New Audio => Steve O’Keefe on the Staunton Media Lab
We are pleased to bring you this edited audio and transcript from the Staunton Media Lab. This four-minute audio file was edited down from a one-hour session at the Media Lab on May 13, 2015. The audio features SML Founder, Steve O’Keefe, interviewed by Audio Engineer Coley Evans about the origins of the Lab.
The Staunton Media Lab meets every Wednesday afternoon and broadcasts live at 2:00 p.m. ET on YouNow and YouTube. Edited video and audio from those sessions is available at YouTube, YouNow, and Soundcloud.
Transcript of Staunton Media Lab recorded May 13, 2015
Featuring an Interview with SML Founder, Steve O’Keefe
Concerning the Origins of the Staunton Media Lab
Edited by SML Audio Engineer, Coley Evans
Steve: Hi this is Steve O’Keefe with the Staunton Media Lab.
Coley: This is Coley also with the Staunton Media Lab.
Steve: So I’ve asked Coley if he could interview me about the Staunton Media Lab.
Coley: Alright. I suppose the first question would be, what is the goal of the Staunton Media Lab?
Steve: The attempt is to build a vocational training program in video editing and audio editing for the visually impaired, the hearing impaired, and the cognitively impaired.
Coley: Where did you get the inspiration for this?
Steve: It was a series of insights that lead to the Staunton Media Lab or the attempt to form the Staunton Media Lab, and one of those was working with a hearing impaired apprentice for many years in video production and video editing. When a hearing person is behind the camera, they tend to adjust the camera according to what the person is saying. Whereas when a deaf person is working the camera, they adjust the camera based on a display of emotion. And it almost results in a video that is more, “Here’s who I am.” Not, “Here’s who I say I am” but, “Here’s who I am.”
Coley: Now you said that you’ve had experience with a hearing impaired video editor. Beside yours truly, have you had any experience with a visually impaired audio editor?
Steve: No I have not, until now. When I started volunteering at the Virginia School for the Deaf and the Blind, I thought that they were going to pair me with hearing impaired students to work on teaching them skills in videography and video editing. But much to my surprise, they paired me with vision impaired students to help them work on getting more out of their computers. This has opened up a new world for me, working with the vision impaired, because then I was able to convincingly find evidence that these so-called disabilities actually result in above average capabilities in different areas. Those who are blind from birth have their visual cortex taken over and colonized by their hearing. So they have much more brain real estate to devoted to the hearing mechanism than a seeing person. And their brain does in fact use that extra space to re-wire the hearing in somewhat amazing ways.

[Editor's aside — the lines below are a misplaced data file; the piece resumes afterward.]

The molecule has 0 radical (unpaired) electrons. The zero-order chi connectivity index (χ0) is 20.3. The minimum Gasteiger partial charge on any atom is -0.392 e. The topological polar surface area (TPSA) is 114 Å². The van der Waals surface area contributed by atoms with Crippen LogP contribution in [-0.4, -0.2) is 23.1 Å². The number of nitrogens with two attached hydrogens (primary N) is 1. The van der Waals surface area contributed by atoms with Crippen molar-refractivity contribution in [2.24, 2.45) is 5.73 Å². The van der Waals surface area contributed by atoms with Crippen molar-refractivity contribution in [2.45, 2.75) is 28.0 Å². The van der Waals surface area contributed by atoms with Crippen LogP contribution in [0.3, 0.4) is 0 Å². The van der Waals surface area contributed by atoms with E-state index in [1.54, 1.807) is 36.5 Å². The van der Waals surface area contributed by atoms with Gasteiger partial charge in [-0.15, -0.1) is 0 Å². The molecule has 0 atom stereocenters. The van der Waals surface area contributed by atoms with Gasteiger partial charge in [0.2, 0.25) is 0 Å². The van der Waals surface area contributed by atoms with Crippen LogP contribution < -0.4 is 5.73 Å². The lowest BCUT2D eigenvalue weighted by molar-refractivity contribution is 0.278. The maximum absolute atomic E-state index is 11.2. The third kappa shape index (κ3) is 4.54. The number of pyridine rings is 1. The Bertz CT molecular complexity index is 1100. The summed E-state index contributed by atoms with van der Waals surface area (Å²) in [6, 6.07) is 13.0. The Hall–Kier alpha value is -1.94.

Coley: One more question I had for you. Was it your intention to have blind audio editors and hearing impaired video editors working at this single facility? Will there be any communication problems?
Steve: In the case of video editing, it is one case where the blind and the deaf bring advantages that strengthen the final video. And I think that’s part of the important discovery here that the Lab is based on, is that I’m not seeking out disabled people so that I can help them. I’m seeking out disabled people because they have super powers that can help me. It’s a completely different approach than has been used before with the deaf and the blind, which is that those things have been seen as disabilities not advantages.
Coley: This has been a production of the Staunton Media Lab. Copyright free, feel free to use this file any way you please.